What are the risks to be considered when conducting digital shareholders’ meetings and general meetings of shareholders?

20.03.2020 What are the risks to be considered when conducting digital shareholders’ meetings and general meetings of shareholders?

In relation to the measures implemented for combating the spread of the COVID-19 virus and the resulting difficult economic situation, members of management boards have most certainly experienced a higher workload when managing their companies and representing them in everyday matters.

However, the highest-level management of companies – the possibility to adopt resolutions either in a shareholders’ meeting or a general meeting of shareholders, depending on the legal form of the company, is just as important. As we know, shareholders in private limited companies are the persons who are entitled to decide on the most important questions in relation to the company, for example electing the members of the management board. Shareholders in public limited companies can also be considered to constitute the highest management level of a company. Both shareholders in public limited companies and private limited companies may inter alia need to make changes to the capital structure of the company as the economic situation deteriorates.

The measures currently implemented by the state cannot be interpreted such as to assume that physically gathering inside a room in order to hold meetings is prohibited. However, avoiding such gatherings may be necessary considering the protection of public health and taking into account the general recommendation to work from home if possible.

When it comes to the possibilities provided in the Commercial Code, the holding of a digital meeting has been expressly provided for only for publicly traded companies, and only if the articles of association of the company provide for such a possibility. This is justified, considering the number of shareholders and the somewhat different nature of a publicly traded company. However, the Commercial Code does not regulate the possibility of holding a digital meeting for regular public limited companies and private limited companies.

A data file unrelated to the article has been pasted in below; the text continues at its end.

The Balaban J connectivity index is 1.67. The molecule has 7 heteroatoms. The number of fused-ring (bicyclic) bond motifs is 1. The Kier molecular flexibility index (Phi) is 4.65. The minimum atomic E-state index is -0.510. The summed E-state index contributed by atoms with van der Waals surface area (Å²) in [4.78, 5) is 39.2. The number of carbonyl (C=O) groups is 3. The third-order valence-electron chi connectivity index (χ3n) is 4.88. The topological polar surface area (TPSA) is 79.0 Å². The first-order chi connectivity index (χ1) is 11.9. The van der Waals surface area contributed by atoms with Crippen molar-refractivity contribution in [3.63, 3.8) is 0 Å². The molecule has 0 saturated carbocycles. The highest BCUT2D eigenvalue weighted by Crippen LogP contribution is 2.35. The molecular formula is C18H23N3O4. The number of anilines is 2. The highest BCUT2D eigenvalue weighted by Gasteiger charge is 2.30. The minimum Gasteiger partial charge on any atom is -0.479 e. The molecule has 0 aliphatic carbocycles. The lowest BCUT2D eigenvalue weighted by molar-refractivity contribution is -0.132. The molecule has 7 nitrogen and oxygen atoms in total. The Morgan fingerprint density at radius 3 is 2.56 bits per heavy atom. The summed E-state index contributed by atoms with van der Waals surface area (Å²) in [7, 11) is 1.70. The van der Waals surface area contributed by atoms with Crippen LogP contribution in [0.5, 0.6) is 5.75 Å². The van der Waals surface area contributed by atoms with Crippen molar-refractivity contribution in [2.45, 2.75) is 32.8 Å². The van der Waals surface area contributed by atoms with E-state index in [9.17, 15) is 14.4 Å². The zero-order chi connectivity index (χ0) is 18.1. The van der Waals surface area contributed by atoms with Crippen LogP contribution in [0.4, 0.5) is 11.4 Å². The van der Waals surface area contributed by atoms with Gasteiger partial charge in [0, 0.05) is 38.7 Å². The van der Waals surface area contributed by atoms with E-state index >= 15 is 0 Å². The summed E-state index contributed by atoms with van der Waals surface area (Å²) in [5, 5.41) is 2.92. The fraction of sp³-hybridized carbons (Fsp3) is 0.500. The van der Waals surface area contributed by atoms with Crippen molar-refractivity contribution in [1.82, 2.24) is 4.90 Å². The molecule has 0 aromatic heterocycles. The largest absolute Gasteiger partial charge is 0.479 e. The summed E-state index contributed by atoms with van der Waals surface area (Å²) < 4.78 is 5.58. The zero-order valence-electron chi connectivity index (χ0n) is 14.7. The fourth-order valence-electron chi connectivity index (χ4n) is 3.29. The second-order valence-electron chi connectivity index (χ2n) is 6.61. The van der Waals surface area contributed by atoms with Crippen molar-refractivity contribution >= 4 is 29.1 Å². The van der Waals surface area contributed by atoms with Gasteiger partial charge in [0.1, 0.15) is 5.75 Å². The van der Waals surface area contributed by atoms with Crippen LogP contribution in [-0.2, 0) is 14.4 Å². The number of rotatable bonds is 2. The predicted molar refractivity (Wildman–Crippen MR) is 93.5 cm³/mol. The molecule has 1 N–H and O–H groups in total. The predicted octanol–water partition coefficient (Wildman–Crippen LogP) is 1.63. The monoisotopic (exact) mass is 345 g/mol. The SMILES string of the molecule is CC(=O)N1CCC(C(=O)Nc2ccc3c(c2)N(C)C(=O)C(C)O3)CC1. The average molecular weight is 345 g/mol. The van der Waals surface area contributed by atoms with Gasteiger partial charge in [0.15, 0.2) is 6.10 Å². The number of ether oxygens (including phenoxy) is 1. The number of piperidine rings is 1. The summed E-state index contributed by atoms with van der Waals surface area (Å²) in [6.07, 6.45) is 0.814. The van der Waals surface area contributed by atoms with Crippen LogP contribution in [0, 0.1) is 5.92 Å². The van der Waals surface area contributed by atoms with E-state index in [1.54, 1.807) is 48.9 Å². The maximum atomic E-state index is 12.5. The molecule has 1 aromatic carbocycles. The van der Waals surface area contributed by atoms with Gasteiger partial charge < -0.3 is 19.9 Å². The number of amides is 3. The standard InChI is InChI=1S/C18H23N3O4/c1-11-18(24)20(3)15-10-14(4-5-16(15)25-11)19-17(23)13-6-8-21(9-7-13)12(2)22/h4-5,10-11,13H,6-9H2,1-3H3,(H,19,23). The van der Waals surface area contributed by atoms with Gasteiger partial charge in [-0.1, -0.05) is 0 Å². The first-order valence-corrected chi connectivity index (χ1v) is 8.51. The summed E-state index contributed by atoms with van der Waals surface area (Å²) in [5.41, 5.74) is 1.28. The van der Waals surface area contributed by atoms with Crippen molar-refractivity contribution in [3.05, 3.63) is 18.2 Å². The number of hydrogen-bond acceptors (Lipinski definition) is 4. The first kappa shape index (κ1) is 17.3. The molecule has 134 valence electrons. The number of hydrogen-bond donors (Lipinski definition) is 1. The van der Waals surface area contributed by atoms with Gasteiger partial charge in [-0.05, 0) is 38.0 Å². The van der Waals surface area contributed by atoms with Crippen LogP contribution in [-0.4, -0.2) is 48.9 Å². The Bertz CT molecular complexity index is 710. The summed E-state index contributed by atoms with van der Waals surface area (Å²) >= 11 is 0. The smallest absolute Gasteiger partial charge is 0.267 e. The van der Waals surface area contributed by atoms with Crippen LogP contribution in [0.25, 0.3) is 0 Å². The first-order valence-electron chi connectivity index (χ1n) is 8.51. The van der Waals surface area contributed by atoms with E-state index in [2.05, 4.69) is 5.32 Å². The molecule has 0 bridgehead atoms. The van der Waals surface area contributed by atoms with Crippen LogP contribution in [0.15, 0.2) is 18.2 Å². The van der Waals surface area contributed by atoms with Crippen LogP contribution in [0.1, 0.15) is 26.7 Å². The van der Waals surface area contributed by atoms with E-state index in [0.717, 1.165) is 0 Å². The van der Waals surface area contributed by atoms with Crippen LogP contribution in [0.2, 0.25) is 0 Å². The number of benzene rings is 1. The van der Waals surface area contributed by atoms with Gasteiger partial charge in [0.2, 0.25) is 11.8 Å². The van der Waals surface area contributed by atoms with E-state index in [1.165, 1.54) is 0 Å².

Even though the legitimate holding of a digital meeting cannot be deemed impossible for public limited companies and private limited companies, several requirements must be complied with when holding a meeting in such a manner.

Pursuant to legislation, a general meeting is held at the registered office of the public limited company unless otherwise prescribed in the articles of association. Therefore, any deviation from this requirement could constitute a material violation of the procedure for calling a meeting, which could bring about the nullity of a resolution. The issue may above all arise in companies where shareholders have conflicting views and the possibility of disputing a resolution in such a manner could be used in bad faith.

When participating in a digital meeting, participants must be granted all the same rights they would have when physically participating in a meeting. These rights include, for example, the right to actively participate in the meeting by being granted a say and the right to present objections. Likewise, similarly to publicly traded companies, the possibility of holding a digital meeting must be prescribed in the articles of association of the company. If this is not possible, an approval in a format that can be reproduced in writing should be requested from all shareholders in a private limited company or shareholders in a public limited company by which they warrant and represent their agreement and willingness to participate in a digitally held meeting. The wording for the respective provisions in the articles of association or the approval granted by the shareholders should also be carefully considered. Any possibilities to interpret these in different manners should be avoided, thereby avoiding the risk of any disputes.

Technical obstacles must also be taken into consideration, above all by ensuring a sufficiently reliable system as to avoid any connection interruptions. When encountering a connection interruption, the meeting should be put on hold until the connection has been restored and all the shareholders participating in the meeting have access. Otherwise, this risk could materialise and bring about a shareholder whose right to participate is hindered disputing the validity of a resolution. Considering that rumours of various digital platforms already being overburdened are spreading in the media and elsewhere, it could become a major obstacle when holding a meeting.

Therefore, holding a digital meeting must be considered possible where legislation is concerned, and it should be favoured in light of the established measures, but companies should carefully consider the exact process of holding such meetings.

Article written by lawyer Maris Vutt